A few things about database migrations

A few things about database migrations

This blog post is a continuation of these two threads.

The schema of your relational database, will change over time for your application. Trying to introduce these changes from dev setup -> integration/UAT -> production env, in a clear, consistent and repeatable manner, would definitely add value in trying to maintain repeatability across different environments.

Ways to introduce changes to your database

If someone is introducing the schema changes manually in these environments, tracking such changes and reproducing them becomes a task.

What about auditing what ran, or what was changed? Who introduced it? What happens when a schema change was made and you were not aware of it in the integration env (fill anything else here for that matter), which is also making your current build fail, but you have already wasted some time trying to debug it?

The time lost in debugging such issues, could be utilized somewhere else. The other thing to note here being, that using a single database for the integration environment, where multiple developers will deploy their codebases and introduce changes to the schema, is one way or the other, gonna bite the team down the line.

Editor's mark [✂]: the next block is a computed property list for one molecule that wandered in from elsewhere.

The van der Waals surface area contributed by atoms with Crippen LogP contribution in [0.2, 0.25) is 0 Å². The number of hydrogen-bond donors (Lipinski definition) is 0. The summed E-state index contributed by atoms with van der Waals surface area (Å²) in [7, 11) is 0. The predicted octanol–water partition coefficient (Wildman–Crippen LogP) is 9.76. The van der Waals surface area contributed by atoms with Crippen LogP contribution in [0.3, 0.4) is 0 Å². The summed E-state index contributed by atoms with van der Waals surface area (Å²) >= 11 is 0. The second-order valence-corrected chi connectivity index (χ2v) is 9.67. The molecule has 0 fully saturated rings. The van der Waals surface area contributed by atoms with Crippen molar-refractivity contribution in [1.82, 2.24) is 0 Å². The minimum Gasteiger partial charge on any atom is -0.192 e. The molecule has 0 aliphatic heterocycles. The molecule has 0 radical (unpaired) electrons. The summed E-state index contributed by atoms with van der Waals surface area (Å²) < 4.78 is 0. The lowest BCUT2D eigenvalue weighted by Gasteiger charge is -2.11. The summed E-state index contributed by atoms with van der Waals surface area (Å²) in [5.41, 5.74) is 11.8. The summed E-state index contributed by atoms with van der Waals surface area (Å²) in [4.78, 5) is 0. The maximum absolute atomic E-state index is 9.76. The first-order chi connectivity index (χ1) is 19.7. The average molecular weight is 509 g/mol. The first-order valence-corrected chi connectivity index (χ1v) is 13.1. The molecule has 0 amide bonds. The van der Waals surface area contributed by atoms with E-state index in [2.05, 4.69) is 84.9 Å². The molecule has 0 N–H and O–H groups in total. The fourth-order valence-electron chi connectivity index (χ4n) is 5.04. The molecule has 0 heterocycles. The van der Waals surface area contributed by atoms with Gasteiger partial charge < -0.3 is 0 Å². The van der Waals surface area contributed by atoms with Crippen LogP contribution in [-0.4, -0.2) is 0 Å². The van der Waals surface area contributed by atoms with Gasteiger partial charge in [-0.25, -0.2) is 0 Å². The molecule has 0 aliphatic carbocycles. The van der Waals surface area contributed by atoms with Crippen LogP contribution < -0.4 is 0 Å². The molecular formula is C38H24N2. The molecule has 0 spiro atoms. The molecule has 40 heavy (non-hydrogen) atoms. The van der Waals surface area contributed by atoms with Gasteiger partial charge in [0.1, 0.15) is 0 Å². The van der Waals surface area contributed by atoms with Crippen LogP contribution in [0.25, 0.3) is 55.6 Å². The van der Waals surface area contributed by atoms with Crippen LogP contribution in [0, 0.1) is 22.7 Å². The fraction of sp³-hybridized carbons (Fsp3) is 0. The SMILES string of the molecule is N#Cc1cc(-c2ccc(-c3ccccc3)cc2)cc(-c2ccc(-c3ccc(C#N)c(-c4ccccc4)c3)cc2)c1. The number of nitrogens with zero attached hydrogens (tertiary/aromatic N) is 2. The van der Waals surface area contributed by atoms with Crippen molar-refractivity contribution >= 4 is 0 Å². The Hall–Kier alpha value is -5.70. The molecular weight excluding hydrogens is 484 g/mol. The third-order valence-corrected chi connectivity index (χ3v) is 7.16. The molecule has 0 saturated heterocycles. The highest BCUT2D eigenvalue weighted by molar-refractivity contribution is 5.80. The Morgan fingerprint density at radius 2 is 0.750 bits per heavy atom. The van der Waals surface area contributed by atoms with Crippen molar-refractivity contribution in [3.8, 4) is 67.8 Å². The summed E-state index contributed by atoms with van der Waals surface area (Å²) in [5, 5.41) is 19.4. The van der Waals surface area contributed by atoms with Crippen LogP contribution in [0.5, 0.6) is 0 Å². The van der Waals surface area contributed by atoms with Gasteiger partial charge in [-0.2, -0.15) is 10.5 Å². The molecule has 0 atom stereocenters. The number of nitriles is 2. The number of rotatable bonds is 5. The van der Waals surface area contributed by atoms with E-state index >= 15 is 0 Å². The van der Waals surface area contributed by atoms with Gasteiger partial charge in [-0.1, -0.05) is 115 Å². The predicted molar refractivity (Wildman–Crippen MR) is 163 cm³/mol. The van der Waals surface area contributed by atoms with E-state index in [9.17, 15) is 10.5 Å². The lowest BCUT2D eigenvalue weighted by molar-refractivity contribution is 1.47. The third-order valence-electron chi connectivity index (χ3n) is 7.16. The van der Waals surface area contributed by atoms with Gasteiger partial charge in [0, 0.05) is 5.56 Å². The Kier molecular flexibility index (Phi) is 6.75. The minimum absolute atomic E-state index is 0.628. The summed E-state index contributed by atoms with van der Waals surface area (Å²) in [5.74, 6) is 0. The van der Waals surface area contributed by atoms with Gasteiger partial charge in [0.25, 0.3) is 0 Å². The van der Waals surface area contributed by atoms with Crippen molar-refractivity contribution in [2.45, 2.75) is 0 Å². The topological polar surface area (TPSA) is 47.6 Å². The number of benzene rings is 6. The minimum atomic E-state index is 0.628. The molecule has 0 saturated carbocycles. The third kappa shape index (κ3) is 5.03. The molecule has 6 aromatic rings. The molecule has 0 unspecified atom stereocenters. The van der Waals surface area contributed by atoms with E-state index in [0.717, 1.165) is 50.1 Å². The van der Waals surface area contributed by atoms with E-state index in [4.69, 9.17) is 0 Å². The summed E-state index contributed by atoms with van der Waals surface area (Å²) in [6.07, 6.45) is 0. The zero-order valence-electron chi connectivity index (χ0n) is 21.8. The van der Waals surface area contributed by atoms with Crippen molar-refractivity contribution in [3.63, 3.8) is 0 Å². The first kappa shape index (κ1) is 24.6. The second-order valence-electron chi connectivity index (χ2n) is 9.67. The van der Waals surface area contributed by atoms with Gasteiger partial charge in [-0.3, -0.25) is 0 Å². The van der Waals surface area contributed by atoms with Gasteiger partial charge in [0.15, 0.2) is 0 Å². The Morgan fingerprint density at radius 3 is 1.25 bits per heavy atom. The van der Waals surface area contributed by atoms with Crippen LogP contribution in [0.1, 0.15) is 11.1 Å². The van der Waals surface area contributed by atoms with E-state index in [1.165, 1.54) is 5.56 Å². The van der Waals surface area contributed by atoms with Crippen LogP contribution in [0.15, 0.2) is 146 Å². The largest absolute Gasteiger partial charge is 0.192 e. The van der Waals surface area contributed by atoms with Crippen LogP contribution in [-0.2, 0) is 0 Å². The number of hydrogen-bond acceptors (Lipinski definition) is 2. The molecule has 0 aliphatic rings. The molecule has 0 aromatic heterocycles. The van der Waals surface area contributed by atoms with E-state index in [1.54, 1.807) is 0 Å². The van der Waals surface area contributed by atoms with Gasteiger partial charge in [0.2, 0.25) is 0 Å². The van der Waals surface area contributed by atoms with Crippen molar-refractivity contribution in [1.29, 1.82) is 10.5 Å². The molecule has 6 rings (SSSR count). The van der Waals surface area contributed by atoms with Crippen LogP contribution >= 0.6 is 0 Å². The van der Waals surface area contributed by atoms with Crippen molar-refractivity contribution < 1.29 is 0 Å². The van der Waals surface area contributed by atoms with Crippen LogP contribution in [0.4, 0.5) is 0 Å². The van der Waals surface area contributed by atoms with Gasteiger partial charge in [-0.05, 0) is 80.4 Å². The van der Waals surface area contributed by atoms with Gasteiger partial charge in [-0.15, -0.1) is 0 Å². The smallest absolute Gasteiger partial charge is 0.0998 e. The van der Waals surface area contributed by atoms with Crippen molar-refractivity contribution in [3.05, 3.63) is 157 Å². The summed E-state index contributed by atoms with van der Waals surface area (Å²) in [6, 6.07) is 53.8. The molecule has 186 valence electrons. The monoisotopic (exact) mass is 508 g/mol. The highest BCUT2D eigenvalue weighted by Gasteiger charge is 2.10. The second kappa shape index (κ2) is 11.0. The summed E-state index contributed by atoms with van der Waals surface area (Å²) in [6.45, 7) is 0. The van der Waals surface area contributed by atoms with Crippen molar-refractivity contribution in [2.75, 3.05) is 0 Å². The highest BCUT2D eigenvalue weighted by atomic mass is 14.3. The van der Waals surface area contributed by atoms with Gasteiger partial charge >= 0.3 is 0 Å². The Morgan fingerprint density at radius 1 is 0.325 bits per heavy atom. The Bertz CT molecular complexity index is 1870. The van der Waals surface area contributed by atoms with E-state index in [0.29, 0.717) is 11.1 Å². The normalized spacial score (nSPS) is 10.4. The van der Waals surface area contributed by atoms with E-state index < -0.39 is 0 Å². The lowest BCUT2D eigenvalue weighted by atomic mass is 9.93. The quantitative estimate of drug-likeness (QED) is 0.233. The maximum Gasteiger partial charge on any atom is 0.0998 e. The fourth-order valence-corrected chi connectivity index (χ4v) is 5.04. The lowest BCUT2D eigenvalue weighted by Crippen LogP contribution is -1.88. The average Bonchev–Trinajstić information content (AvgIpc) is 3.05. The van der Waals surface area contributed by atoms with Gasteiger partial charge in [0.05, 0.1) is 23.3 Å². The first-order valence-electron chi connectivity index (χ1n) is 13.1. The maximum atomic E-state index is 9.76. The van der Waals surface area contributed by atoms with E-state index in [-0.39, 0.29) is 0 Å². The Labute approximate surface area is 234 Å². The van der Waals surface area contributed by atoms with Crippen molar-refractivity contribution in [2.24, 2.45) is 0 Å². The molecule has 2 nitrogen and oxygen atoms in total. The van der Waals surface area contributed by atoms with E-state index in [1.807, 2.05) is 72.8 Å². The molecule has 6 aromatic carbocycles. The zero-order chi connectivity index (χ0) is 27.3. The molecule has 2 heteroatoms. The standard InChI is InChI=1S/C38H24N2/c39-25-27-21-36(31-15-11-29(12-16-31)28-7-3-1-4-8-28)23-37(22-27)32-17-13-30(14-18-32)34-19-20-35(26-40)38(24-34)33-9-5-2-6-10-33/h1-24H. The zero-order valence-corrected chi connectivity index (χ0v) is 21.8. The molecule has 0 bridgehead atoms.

The ability to be able to recreate the structure of your database, consistently across local and dev environments will allow to iterate faster for sure. Having all the DDL and DML scripts, with a sequence, checked into your VCS allows one to at least track what has been run.

Tracking how your schema is evolving

But now how do you track which DDL/DML scripts ran for a particular environment and it’s database?

A very simple implementation to solve this is described here where you have a table specifically to track this,which records the sequence of the DDL/DML script, which last ran, the time when it was run & a small description mentioning what is it doing.

And whenever someone is running any DDL/DML command, they would also need to insert into this table, helping in keeping track what’s the last status of the database for that environment.

There are much more mature & well tested ways to do this, like active record migrations in rails, Flyway in java world, golang-migrate in golang et al. The root of it being, having a way to know what ran where & having a repeatable way to setup the schema of your database across different environments.